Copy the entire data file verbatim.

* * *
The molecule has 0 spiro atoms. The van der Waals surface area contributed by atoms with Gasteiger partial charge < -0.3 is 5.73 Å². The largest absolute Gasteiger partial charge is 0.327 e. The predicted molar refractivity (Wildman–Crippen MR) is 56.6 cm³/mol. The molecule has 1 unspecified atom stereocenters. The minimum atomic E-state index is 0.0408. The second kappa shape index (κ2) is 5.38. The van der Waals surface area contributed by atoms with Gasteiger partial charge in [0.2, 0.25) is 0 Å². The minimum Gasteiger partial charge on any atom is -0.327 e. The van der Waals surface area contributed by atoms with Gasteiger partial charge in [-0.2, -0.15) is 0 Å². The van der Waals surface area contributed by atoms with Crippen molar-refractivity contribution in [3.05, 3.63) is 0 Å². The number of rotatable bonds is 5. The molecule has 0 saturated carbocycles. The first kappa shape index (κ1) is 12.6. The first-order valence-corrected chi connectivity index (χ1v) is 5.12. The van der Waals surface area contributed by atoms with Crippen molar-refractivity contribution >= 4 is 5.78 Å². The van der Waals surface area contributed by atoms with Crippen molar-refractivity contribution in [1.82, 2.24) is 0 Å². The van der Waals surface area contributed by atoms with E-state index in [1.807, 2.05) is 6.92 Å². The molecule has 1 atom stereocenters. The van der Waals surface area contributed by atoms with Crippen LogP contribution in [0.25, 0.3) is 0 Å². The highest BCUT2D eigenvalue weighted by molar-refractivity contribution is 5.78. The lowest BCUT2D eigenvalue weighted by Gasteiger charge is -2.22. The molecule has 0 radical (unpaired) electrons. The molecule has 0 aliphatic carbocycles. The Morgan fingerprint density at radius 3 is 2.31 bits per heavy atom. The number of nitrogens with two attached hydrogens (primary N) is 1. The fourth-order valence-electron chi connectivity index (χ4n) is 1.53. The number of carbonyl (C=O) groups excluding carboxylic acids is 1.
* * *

The molecule has 0 spiro atoms. The van der Waals surface area contributed by atoms with Gasteiger partial charge < -0.3 is 5.73 Å². The largest absolute Gasteiger partial charge is 0.327 e. The predicted molar refractivity (Wildman–Crippen MR) is 56.6 cm³/mol. The molecule has 1 unspecified atom stereocenters. The minimum atomic E-state index is 0.0408. The second kappa shape index (κ2) is 5.38. The van der Waals surface area contributed by atoms with Gasteiger partial charge in [0.2, 0.25) is 0 Å². The minimum Gasteiger partial charge on any atom is -0.327 e. The van der Waals surface area contributed by atoms with Gasteiger partial charge in [-0.2, -0.15) is 0 Å². The van der Waals surface area contributed by atoms with Crippen molar-refractivity contribution in [3.05, 3.63) is 0 Å². The number of rotatable bonds is 5. The molecule has 0 saturated carbocycles. The first kappa shape index (κ1) is 12.6. The first-order valence-corrected chi connectivity index (χ1v) is 5.12. The van der Waals surface area contributed by atoms with Crippen molar-refractivity contribution >= 4 is 5.78 Å². The van der Waals surface area contributed by atoms with Crippen molar-refractivity contribution in [1.82, 2.24) is 0 Å². The van der Waals surface area contributed by atoms with E-state index in [1.807, 2.05) is 6.92 Å². The molecule has 1 atom stereocenters. The van der Waals surface area contributed by atoms with Crippen LogP contribution in [0.25, 0.3) is 0 Å². The highest BCUT2D eigenvalue weighted by molar-refractivity contribution is 5.78. The lowest BCUT2D eigenvalue weighted by Gasteiger charge is -2.22. The molecule has 0 radical (unpaired) electrons. The molecule has 0 aliphatic carbocycles. The Morgan fingerprint density at radius 3 is 2.31 bits per heavy atom. The number of nitrogens with two attached hydrogens (primary N) is 1. The fourth-order valence-electron chi connectivity index (χ4n) is 1.53. The number of carbonyl (C=O) groups excluding carboxylic acids is 1.